Wednesday, January 21, 2015 |
Joe Alfonso, GoLocalPDX Contributor

I often hold Social Security workshops in my community at which I explain how the system works and discuss various strategies for maximizing one’s benefits.

Almost invariably I meet attendees, usually women, who chose to claim early Social Security retirement benefits with the intent of later switching to a larger full spousal benefit upon reaching full retirement age (FRA). Sadly, and much to their dismay, I inform these folks that they cannot make this switch and that, in fact, their decision to claim an early benefit has made it impossible for them to ever claim a full spousal benefit.

This outcome can be avoided with good planning. The following are the key rules to know regarding spousal benefits that can guide you to make the correct claiming decision for your situation.

Who Can Claim a Spousal Benefit?

Married couples, and even divorced individuals, can claim a spousal benefit based on the FRA retirement benefit of their current or former spouse. Currently married spouses need to have been married for at least one year and the non-claiming spouse needs to have already filed for their own retirement benefit. The claiming spouse can file for a spousal benefit as early as age 62, but since this is before FRA, the spousal benefit will be reduced or not even payable as a result of the early claim.

Divorced claimants need to have been married at least 10 years to their former spouse and be currently unmarried. The former spouse must be at least age 62 but, unlike the case for currently married couples, need not have actually filed for a retirement benefit if the marriage ended at least 2 years before the claim for a divorced spousal benefit.

Only one currently married spouse may claim a spousal benefit at a time; either or both divorced spouses can claim a divorced spouse benefit on their former spouse as long as they meet the other rules noted above.

How Much Is a Spousal Benefit Worth?

A full spousal benefit is worth 50% of the non-claiming spouse’s FRA retirement benefit, known as the “primary insurance amount”, or PIA. It does not matter when the non-claiming spouse actually filed for their own retirement benefit. Therefore, even if your current or former spouse is receiving a reduced benefit as a result of early claiming or an increased benefit as a result of delaying past FRA, your spousal benefit will not be affected because it is based on the retirement benefit the non-claiming spouse was entitled to at FRA. And as noted above, in the case of divorced spouses, it does not even matter if the non-claimant is collecting a benefit or not as long as he is age 62 and the marriage ended at least 2 years ago.

The factor that determines whether you receive a full or reduced divorced spouse benefit is the age at which YOU claim it. Claiming at your FRA entitles you to a full divorced spouse benefit, again valued at 50% of the non-claimant spouse’s PIA. There is no credit for delaying a spousal benefit beyond FRA.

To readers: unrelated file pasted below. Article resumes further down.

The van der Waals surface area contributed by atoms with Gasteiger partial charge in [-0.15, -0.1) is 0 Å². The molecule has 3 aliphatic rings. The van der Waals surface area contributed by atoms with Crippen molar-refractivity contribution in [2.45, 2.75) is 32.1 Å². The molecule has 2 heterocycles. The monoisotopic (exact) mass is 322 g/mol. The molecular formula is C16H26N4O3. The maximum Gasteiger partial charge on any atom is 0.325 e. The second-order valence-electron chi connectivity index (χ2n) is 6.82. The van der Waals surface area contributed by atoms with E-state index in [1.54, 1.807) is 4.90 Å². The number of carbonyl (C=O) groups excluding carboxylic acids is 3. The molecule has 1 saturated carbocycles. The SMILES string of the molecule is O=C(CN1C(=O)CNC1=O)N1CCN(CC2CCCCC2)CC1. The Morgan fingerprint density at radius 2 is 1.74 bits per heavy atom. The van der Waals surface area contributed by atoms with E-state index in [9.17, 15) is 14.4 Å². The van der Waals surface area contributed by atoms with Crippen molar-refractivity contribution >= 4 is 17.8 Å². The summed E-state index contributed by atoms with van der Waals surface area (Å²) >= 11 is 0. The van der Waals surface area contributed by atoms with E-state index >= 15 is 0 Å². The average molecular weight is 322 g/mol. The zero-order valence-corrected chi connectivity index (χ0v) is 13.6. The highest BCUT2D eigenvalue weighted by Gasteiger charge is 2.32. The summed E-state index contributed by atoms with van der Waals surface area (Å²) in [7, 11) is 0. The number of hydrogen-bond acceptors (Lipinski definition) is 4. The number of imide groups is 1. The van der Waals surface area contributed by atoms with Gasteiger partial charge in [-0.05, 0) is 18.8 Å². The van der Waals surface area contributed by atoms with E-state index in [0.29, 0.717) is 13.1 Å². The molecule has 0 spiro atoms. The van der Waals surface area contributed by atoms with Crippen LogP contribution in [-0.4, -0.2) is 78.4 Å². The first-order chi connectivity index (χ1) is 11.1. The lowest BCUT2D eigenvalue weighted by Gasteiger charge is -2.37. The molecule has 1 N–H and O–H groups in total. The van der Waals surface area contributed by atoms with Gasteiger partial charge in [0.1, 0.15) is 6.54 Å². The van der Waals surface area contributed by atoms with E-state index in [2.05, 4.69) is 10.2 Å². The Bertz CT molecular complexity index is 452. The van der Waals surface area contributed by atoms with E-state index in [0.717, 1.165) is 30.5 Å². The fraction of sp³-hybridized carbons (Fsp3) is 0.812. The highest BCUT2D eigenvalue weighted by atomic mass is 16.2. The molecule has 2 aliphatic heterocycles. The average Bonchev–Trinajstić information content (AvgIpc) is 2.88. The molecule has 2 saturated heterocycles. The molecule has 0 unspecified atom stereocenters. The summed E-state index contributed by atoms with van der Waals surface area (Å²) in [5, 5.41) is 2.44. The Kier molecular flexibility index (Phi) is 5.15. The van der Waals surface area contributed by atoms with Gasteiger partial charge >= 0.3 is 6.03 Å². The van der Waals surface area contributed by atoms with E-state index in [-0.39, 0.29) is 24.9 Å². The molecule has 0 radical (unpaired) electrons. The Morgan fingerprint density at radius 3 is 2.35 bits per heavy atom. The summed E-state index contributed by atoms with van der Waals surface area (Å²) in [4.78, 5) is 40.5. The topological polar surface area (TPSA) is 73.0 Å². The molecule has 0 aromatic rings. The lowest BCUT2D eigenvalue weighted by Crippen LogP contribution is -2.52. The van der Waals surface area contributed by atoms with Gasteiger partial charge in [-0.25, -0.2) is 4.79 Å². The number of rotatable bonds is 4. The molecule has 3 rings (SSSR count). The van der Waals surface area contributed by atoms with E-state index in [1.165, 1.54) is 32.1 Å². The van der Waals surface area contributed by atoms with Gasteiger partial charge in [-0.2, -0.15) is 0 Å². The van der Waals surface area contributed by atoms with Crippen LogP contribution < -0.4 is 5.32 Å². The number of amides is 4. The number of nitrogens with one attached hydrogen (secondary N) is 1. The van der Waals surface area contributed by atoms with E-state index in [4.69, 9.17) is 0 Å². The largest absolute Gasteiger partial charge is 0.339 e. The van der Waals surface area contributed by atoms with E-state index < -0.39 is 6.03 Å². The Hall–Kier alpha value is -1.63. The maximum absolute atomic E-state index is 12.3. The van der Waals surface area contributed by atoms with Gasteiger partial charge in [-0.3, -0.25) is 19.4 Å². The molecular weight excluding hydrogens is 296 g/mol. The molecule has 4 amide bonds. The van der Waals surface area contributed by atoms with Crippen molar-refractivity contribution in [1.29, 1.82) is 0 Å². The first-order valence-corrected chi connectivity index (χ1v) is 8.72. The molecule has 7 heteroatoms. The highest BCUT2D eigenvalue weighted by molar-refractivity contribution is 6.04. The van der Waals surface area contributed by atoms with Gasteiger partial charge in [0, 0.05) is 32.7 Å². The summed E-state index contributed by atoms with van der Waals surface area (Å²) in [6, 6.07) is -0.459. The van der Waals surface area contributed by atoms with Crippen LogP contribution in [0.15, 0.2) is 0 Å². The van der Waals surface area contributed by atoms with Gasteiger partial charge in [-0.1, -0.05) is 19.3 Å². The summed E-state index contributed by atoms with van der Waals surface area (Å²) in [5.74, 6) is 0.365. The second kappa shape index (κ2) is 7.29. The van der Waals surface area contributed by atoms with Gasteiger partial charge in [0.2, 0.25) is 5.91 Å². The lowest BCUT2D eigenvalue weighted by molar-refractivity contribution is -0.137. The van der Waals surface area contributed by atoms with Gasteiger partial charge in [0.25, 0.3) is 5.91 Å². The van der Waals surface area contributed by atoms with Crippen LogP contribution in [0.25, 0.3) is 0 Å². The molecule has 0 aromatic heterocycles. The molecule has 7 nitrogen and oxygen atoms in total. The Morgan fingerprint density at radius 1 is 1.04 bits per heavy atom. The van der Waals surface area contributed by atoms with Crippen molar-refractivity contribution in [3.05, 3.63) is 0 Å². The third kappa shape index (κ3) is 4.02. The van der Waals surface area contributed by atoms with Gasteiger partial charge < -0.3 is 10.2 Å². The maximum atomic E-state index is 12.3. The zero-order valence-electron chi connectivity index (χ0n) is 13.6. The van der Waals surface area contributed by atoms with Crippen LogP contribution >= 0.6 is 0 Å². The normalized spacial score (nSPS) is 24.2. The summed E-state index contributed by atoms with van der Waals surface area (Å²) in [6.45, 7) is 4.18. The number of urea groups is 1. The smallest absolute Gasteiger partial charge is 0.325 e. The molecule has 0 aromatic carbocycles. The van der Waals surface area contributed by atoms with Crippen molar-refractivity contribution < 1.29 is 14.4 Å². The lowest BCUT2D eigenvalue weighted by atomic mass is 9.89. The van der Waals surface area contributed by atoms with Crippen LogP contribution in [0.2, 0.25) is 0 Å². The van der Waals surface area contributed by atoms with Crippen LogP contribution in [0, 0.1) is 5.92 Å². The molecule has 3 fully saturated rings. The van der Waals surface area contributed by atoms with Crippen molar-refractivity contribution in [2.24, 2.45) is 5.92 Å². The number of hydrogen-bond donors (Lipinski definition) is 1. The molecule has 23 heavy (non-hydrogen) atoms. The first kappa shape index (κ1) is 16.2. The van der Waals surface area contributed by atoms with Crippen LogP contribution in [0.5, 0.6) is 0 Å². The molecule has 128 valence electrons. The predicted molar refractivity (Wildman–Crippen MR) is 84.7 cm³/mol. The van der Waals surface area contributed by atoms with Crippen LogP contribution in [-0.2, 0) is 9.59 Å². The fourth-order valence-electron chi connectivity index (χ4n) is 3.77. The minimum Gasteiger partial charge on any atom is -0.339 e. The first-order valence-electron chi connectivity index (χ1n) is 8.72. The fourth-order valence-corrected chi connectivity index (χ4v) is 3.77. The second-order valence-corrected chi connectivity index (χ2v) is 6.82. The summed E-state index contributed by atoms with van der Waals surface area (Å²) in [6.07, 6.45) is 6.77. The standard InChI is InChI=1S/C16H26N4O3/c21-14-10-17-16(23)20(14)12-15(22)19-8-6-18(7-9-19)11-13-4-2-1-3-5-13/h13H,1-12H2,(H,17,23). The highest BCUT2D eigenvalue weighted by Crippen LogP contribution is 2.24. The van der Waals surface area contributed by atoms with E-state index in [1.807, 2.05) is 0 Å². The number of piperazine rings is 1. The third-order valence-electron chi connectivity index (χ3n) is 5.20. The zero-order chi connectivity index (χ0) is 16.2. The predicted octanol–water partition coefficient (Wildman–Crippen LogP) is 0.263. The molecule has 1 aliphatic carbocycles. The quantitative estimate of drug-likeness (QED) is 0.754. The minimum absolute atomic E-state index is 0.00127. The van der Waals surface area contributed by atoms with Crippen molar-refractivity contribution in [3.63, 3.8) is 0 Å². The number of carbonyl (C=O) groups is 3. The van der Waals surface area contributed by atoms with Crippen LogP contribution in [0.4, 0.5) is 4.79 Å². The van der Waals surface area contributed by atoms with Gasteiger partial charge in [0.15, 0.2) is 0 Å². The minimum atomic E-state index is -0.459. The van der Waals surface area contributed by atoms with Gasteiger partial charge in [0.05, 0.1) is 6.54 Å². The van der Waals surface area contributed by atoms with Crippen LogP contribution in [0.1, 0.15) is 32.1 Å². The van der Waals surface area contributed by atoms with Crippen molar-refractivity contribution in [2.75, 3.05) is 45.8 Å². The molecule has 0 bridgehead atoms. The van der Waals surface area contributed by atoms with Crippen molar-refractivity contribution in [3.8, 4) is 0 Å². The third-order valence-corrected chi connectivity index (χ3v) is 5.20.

What Happens If You File For a Spousal Benefit Early?

You can file for benefits as early as age 62 but because this is before your FRA, they will be reduced. In fact, if you file for benefits before FRA, the Social Security Administration will first require you to take your own retirement benefit, reduced for early claiming. If your PIA is less than 50% of your spouse’s PIA, you will then be paid an additional spousal benefit based on the difference between the PIAs, but this spousal benefit will also be reduced for early claiming. The total combined benefit in this case will always be less than a full spousal benefit, which again is 50% of the other spouse’s PIA if claimed at FRA.

If your PIA is greater than 50% of your spouse’s PIA, then all that you will receive when applying early is a reduced retirement benefit. You will never be paid a spousal benefit and your own retirement benefit will be permanently reduced.

I hope that you can see how your options are limited if you claim before your FRA.

Early claiming, in addition to permanently reducing your benefits, also prevents you from taking advantage of the income maximization strategies only available at FRA. Early claiming in particular impacts your ability to claim a spousal benefit while delaying a higher retirement benefit so that the retirement benefit can continue to grow until age 70; this strategy is only possible after FRA via a “restricted application” instructing the SSA to pay out a spousal benefit, even though it is less than the retirement benefit, so that the retirement benefit can grow an additional 8%/year until age 70. At age 70 you would switch to your own retirement benefit which by then would have grown by as much as 32%. You would continue to collect this maximized benefit until you die or until you qualify for an even higher survivor’s benefit on the death of a higher earning spouse.

This is clearly a complicated area. It is critical to understand your claiming options and the pros and cons of each based on your specific circumstances before making a decision whose impact on lifetime retirement income can total tens of thousands of dollars.

A version of this article originally appeared in the Business Section of GoLocalPDX